“19 things you must do to every blog post before & after you hit publish | If you’re looking to grow your blog traffic by creating content that will be widely shared and loved, then this post is for you! It includes a free checklist to help you when you write your next post – woohoo! Click through to check out all of the tips.”


We live in a time where pictures hold a lot of weight in the online world – just look at Pinterest and Bloglovin’. That’s because images appeal to our senses and tell us a lot about a blog post before we’ve even read it.  This is one of the reasons why using a featured image is so important.

If you went onto someone else’s blog, and all you see is a snippet of text with no featured image, would you be compelled to read their post? My guess is probably not. They make your blog look more polished and prompt people to actually read your post.


With the right SEO strategy, your blog traffic and income have the opportunity to grow tremendously because it’ll point search engines to your site.

If you’re a WordPress user, I recommend downloading the YOAST SEO plugin. It’ll teach you everything you need to know about SEO and it’ll tell you exactly what you can do to improve your own.


I know what you’re probably thinking – duh Haylie, I know I should proofread. But it’s so easy to miss the small things – like a comma, or a misspelled word. It may sound monotonous, but it’s important to look over your entire post several times before you hit publish.

If there are some small typos, it’s not the end of the world, but you want to avoid as many as you can. This can easily turn people off from reading your post (especially if they’re a grammar-nazi like me hehe).



Since you’ve already added a pin description to your images, all you have to do now is pin them. Easy, right?

I recommend you create a Pinterest board specifically for your blog, known as your “anchor board.” Your anchor board hosts all pins from your blog. So, each time you create a new pin, you’ll want to add it to this board first.


After you pin to your anchor board, the next step is to pin onto other relevant boards with a mixture of pins from your blog and from other people. This will keep them circulating throughout your boards.

Similarly, if you’re a part of any group boards, you’ll want to share your pin there as well. You could either do this manually or via a Pinterest scheduling tool – my favorite is Tailwind!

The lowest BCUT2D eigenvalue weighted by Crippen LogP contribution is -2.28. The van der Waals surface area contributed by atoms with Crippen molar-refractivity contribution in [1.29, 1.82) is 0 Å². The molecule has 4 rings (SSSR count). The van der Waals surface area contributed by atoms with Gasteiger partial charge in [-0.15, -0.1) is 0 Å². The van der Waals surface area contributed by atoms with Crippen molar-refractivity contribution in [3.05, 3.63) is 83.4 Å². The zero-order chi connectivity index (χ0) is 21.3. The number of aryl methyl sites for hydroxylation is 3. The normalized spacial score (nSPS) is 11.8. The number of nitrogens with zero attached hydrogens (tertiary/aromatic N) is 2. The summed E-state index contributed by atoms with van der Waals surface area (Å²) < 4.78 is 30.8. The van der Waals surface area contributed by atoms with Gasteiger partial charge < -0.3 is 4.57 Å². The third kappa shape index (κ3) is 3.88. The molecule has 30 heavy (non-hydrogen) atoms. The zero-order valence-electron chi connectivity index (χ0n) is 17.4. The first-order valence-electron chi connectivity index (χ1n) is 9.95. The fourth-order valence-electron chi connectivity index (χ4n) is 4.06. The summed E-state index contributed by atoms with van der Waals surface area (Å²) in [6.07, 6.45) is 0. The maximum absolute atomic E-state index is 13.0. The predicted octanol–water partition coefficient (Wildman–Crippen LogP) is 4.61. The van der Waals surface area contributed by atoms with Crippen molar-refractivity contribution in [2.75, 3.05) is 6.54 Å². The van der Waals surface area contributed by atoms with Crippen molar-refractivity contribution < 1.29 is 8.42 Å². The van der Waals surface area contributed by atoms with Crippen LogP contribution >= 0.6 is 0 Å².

Tailwnd has this really cool “smart loop” feature where you can schedule your pins to rotate through all of your boards over a set period of time (ex: 3 times a week for a period of 6 months), allowing you to constantly circulate your older content. This is how I keep them fresh and seen by new audiences.


After promoting your post on Pinterest, the next best step is to post to all of your social media profiles!

Ideas of where to share your blog posts:

  • Share on your Facebook page or Facebook group
  • Share to other Facebook groups
  • Create a Facebook story
  • Create an Instagram post
  • Post a tweet on Twitter
  • Post to LinkedIn

A great way to take out a lot of the leg work and time that goes into promoting content is by using a social media scheduler. I like to use Tailwind for Pinterest and Instagram, and Buffer for Facebook.


Instagram stories are the future. They allow you to connect with your audience and with other bloggers in a unique way. You can ask your audience questions, give blog updates and show the behind-the-scenes of running a blog.

Also, it gives you a different platform to share your content for people who want more than just a blog post. Some people like content in written form, while others are fans of videos – and that’s okay. Everyone has different tastes, which makes Instagram stories a great way to reach a larger audience.


If you want to expand you reach beyond just Pinterest, Facebook groups are a great way to go. There, you can promote your blog post and social media on their daily threads, ask for advice, collaborate with other bloggers, gain new clients and so much more!

But, keep in mind that to truly gain knowledge and readers, it’s much better be a part of a few select groups that are active and that you can really devote your time to then to join a ton and be inconsistent in most of them.


This is totally optional, but once a week I’ll send my email list a roundup of my blog posts for the week along with blog updates, exclusive content, etc. This is the perfect frequency for my audience and engagement, but it may look differently for you, so feel free to tweak it to fit your situation.

Not everyone on your email list has seen every blog post you’ve published, which is why it’s so important to notify them when you publish a new post! Plus, it gives you a great opportunity to go more into detail on the subject you posted about and you can offer them freebies or other helpful material.


If people are taking time out of their day to comment on your posts, return the favor and respond to them, especially if they have questions. Responding to comments is a great way to build more engagement and connect with your audience, prompting them to come back because they feel valued.


At the beginning of each month, check your Google analytics for the previous month to see which posts received the most pageviews, comments and shares. These statistics will show you patterns like which content is most popular and what topics your audience likes or dislikes. Then, you can use this information as the basis for your next posts.


Things change. People change. It’s a part of life. How you ran your blog a few months ago may be completely different from today, and that’s okay. But, it’s important to consistently update your blog to reflect these changes.

Once every 2 months or so, I go back through all of my posts to make sure that they are optimized for SEO, the content is up-to-date and that the images/graphics are current. This takes a lot of time and is tedious work, but it’s so worth it.

Want more insider tips on updating posts and repurposing old content? Check out my free e-course, the Blog to Biz Traffic Challenge.


Whew, that was a lot of information. Thanks for sticking it out with me!

This post was originally published on TheMorningBuzzBlog.